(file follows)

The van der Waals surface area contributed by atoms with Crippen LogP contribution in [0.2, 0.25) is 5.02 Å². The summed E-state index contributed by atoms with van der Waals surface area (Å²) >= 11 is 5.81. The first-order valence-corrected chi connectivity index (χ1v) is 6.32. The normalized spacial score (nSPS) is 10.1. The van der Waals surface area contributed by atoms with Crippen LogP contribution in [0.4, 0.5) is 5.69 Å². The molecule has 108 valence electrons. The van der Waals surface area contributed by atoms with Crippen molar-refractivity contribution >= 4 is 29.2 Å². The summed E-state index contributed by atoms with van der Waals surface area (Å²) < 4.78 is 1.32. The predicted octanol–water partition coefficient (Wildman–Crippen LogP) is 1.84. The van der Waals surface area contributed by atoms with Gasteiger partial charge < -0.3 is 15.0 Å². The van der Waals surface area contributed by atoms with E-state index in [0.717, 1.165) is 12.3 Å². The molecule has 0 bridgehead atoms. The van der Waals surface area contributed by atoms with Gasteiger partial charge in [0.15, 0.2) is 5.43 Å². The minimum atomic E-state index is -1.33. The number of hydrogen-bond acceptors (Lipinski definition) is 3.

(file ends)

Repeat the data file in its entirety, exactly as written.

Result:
The van der Waals surface area contributed by atoms with Crippen LogP contribution in [0.2, 0.25) is 5.02 Å². The summed E-state index contributed by atoms with van der Waals surface area (Å²) >= 11 is 5.81. The first-order valence-corrected chi connectivity index (χ1v) is 6.32. The normalized spacial score (nSPS) is 10.1. The van der Waals surface area contributed by atoms with Crippen LogP contribution in [0.4, 0.5) is 5.69 Å². The molecule has 108 valence electrons. The van der Waals surface area contributed by atoms with Crippen molar-refractivity contribution >= 4 is 29.2 Å². The summed E-state index contributed by atoms with van der Waals surface area (Å²) < 4.78 is 1.32. The predicted octanol–water partition coefficient (Wildman–Crippen LogP) is 1.84. The van der Waals surface area contributed by atoms with Gasteiger partial charge < -0.3 is 15.0 Å². The van der Waals surface area contributed by atoms with E-state index in [0.717, 1.165) is 12.3 Å². The molecule has 0 bridgehead atoms. The van der Waals surface area contributed by atoms with Gasteiger partial charge in [0.15, 0.2) is 5.43 Å². The minimum atomic E-state index is -1.33. The number of hydrogen-bond acceptors (Lipinski definition) is 3.